On the way to Mount Auburn Cemetery, I wonder whether there are etiquette rules for visiting the home of the dead. There will be no doormat to wipe my feet on, nowhere to hang up my coat before I step right up to someone’s grandfather, nose nearly touching his engraved middle name. Is it rude, I ask myself, to step on the grass, mud sinking into my shoes, the malleable layer above the hard caskets six feet below? Something feels intrusive about casually scanning those birthdays and death dates, the em dash in the middle that suggests everything in between. Should I have brought flowers?
At least, I realize, I happen to be wearing black.
The cemetery was established in 1831 by the Massachusetts Horticultural Society, and has over 44,000 monuments and 95,000 graves. Among these are the final resting places of Elizabeth Cary Agassiz, founder of Radcliffe College, and John Murray, who brought Universalism to America. Murray lies under a tall steeped pillar, topped with what looks like a large stone goblet. Agassiz’s tomb is an uncut stone. Besides housing these graves, Mt. Auburn is also a world-class arboretum, with over 80 different taxa and more than 1,500 plants.
In both cemeteries and arboretums, labeling is everything. Lyman Nichols lies deep under a stone engraved 1806-1878. Next to him, a Japanese Maple stretches into the sky, accompanied by a single date, 1912.
The visitor’s center is a small desk in the entrance hall of a small Gothic chapel flanked by for-sale postcards and prints. The cemetery offers audio tours called “Reflections,” “Sweet Auburn,” and “Changing Tastes,” but the white-haired woman who greets me tells me that tours stop after 2:00—it’s 2:14. So I set off on my own, path chosen at random.
Without the audio tour, I make up my own stories about the buried lives I pass. Some personalities can be easily imagined from their gravestones. The family of one Lieutenant Waldo Mirriam has chosen a vast gray stone in imitation of an above-ground casket, engraved “died in battle.” On its surface lies a stone cowboy hat, whip, and spurs, as though, should he suddenly wake up, he could grab his gear and go. I imagine him flagging down a stone horse as one would a taxi.
I am nearly alone here—for a long time the only other stroller I encounter is a bearded man in a blue cardigan, who I see from a distance. He walks speedily, with purpose and a cane. Or really, I am not alone here, but surrounded, by 95,000 thousand corpses—souls, give or take religious belief—95,000 lives contained in em dashes.
More graves, more stories. A family, the Burlands, have all been entombed under matching pentagons, perfectly symmetrical. The kind of family, I think, that posed for Christmas photos in height order, tallest in the center. Two are named John.
The Livermores also lie together, eight of them. But two of these stones are rounded, geometric outcasts standing amongst the other five rounded tops. A discontinued design, I wonder, or a slight against Sarah and Thomas?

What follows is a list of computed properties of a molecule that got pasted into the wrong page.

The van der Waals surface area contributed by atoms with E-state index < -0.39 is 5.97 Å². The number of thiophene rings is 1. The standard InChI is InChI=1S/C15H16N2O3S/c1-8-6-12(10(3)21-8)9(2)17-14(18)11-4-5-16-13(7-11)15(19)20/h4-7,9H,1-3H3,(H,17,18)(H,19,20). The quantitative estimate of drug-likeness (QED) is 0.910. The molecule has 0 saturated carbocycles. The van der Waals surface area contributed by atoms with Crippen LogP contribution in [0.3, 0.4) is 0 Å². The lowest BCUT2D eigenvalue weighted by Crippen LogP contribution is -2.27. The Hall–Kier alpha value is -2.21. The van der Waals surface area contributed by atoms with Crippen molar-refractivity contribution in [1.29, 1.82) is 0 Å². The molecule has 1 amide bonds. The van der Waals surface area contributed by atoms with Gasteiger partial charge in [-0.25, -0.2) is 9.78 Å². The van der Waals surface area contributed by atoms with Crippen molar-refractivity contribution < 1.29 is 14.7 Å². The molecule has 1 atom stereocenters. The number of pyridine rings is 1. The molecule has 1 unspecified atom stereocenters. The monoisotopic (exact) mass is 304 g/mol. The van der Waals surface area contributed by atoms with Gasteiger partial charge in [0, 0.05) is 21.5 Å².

Some families are locked in mausoleums, structures I had only ever seen in movie adaptations of Romeo and Juliet. They look like the most ornate tool sheds you have ever encountered, with pillars and engravings and statues of saints I can’t identify. The steps that lead up to them are also made of stone, and on them, the carver has often engraved stone bundles of flowers. Insurance, perhaps, for neglectful relatives.
I look into the window of one, and the marble caskets are built into the stone walls. They’re flanked by American flags, the small ones my parents buy for decoration on the Fourth of July. Dated family photos show stern and collared aristocrats. Opposite from me, a stained glass window seems to depict a family seal, a design centered around a cluster of white daisies that match the tombs. I try to push open the door, but it’s locked. I try a few more, and each mausoleum is sealed.
I circle a frozen lake, so round that it looks stolen from a storybook, bordered with small slabs and large pillars. The stones of the Rice family slant toward it, as if about to dive into the water, hands clasped and shouting, one summer night.
Around the lake must be prime real estate, if there’s such a thing in a cemetery. The graves, after all, have addresses. For instance, Barney Hall lives at 3892. Questions of life after death aside, there must be something comforting about being able to name the exact location of your lost loved ones, as though from an address book.
A huge white gazebo stands across from me, and I walk toward it. It’s made of stone and has plants where you’d normally stand inside, but I can climb partially up the steps and look out at the frozen lake. I am alone and I am among thousands. It sounds morbid but to me there is something comforting about the gentle drift of anonymous death through life, something complete and circular.
I look for a name on the gazebo, but there is none. Or more likely, there is, but it’s hidden at this angle—by the shadow of a bush or a fallen branch.